Norway’s Child Welfare Services has just made a bad situation much worse regarding an Indian couple and their two children. The case has proven to be one of the worst in a long line of egregious abuses of power by child welfare agencies. In this one, the children of Anarup and Sagarika Bhattacharya were taken into custody by the CWS because the Indian parents (a) fed their children by hand and (b) allowed them to sleep in the same bed with the parents. Read the latest here (NDTV, 3/22/12).
Now, some evidence suggests that children who sleep with their parents have an increased likelihood of SIDS. Other evidence suggests that the opposite is true. Whatever the case, surely the right thing to do is to inform the parents of the possibilities and let them decide about how to parent their children.
But Norway’s CWS decided months ago to place the children in foster care. That absurd abuse of power drew the outrage of commentators around the globe as well as that of the Indian government that dispatched diplomats to try to resolve a situation that a single gram of common sense would have prevented in the first place.
All seemed to be going well for a while. To save the CWS’s face, it was agreed for the children to be placed in the care of their uncle in India. Anyone with a brain knew that meant the parents would return to India and take over care of the children from their uncle, far away from the long arm of Norway’s CWS.
But now, all that has been thrown into jeopardy. By what, you ask? Well, allegedly, Anarup and Sagarika had some sort of a disagreement, an argument or something, that led the Norwegians to call the whole agreement off. Exactly why they’ve done so isn’t made at all clear by the linked-to article. That’s mostly because CWS is speaking in bureaucratese.
In a statement, the CWS said, “New developments involving two Indian children make it impossible to carry out the hearing in Stavanger District Court that was scheduled for Friday, March 23. The conflicts over the last few days between the parents and their respective families mean that the conditions for entering into an agreement of this kind are no longer present.”I’m going to assume all of the above means something, but I have to confess I don’t know what. Maybe the fact that the parents had a fight changed the bureacratic mind. But if that’s the case, doesn’t it occur to them that parents everywhere have disagreements? Is that always cause to take children from them? Should it be?
The CWS “is no longer confident that the parties wish to enter into a genuine agreement. Over the last few days, the parties to the agreement have provided conflicting and different information, both to the Child Welfare Service and to the media, on their positions in the case,” CWS chief Gunnar Toreseen said.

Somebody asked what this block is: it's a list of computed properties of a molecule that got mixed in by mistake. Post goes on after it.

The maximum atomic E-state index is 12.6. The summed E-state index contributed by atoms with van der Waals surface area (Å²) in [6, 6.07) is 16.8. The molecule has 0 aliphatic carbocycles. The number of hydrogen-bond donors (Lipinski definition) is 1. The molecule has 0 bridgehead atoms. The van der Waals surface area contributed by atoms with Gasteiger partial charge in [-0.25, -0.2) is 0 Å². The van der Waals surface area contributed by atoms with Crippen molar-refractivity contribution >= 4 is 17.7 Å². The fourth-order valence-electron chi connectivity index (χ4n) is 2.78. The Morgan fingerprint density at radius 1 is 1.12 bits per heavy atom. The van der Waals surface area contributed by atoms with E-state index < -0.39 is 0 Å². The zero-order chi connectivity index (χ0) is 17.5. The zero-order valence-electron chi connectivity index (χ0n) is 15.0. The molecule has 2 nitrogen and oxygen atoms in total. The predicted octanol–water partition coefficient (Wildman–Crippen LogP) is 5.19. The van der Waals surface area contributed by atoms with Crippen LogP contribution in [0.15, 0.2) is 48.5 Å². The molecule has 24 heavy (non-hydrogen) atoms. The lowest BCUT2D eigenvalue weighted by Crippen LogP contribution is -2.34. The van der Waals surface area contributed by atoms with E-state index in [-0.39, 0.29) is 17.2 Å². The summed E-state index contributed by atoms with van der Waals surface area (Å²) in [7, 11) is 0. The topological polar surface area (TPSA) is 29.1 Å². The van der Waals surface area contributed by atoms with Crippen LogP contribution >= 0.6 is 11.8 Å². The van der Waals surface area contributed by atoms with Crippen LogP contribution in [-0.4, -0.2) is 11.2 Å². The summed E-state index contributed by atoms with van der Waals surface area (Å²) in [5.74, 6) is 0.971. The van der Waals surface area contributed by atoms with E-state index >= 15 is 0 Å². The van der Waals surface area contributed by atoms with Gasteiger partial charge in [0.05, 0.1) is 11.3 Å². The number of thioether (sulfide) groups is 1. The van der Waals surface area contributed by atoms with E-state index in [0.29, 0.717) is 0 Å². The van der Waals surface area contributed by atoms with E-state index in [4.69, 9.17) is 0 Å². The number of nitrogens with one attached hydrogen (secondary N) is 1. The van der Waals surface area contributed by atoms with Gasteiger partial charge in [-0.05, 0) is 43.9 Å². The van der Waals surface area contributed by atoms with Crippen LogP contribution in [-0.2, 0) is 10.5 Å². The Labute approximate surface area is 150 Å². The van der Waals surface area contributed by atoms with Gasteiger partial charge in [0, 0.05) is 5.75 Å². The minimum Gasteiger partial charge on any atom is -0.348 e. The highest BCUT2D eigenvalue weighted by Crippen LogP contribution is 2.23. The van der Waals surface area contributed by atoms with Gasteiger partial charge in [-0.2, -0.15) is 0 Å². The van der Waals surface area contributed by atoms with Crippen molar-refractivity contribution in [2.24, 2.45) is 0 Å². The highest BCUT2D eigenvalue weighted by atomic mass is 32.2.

“Even if the parents and the children’s uncle should nevertheless now want to sign an agreement, the Child Welfare Service does not have sufficient confidence that an agreement would be fulfilled as intended, because the necessary consensus and understanding between the parties and their families does not exist,” he said.
Or maybe it just means that the CWS has finally figured out what everyone else knew all along – that as soon as the parents got back to India, the deal with the uncle would have been off.
Whatever strange notions are rattling around in the collective skull of CWS, there is very simply, no cause for Norwegian authorities to shanghai these little kids away from their parents. Maybe the parents are stressed over this whole situation and had an argument. Maybe they’re even planning to divorce. Don’t parents divorce in Norway without their children being taken from them? Of course they do, so what possible justification can CWS offer for keeping a three-year-old and a one-year-old away from the parents who love them?
The answer is “there is no justification,” at least none that’s made the press in the last three months this case has been simmering. My guess is that CWS knows it screwed up and, rather than admitting it and putting the matter behind it, is doubling down.
What complicates the matter further is that Anarup’s visa expires this month. That means he’ll have to keep fighting for his children from India. It’s been hard enough in Norway.
This one shows all the signs of a governmental kidnapping. Not only that, it’s a kidnapping with the acrid scent of cultural and racial prejudice hovering all around it. Above all it’s a lesson in the abuses of power by child “welfare” agencies. When we give power to the government to run our families, don’t be surprised when the bureaucrats get it wrong.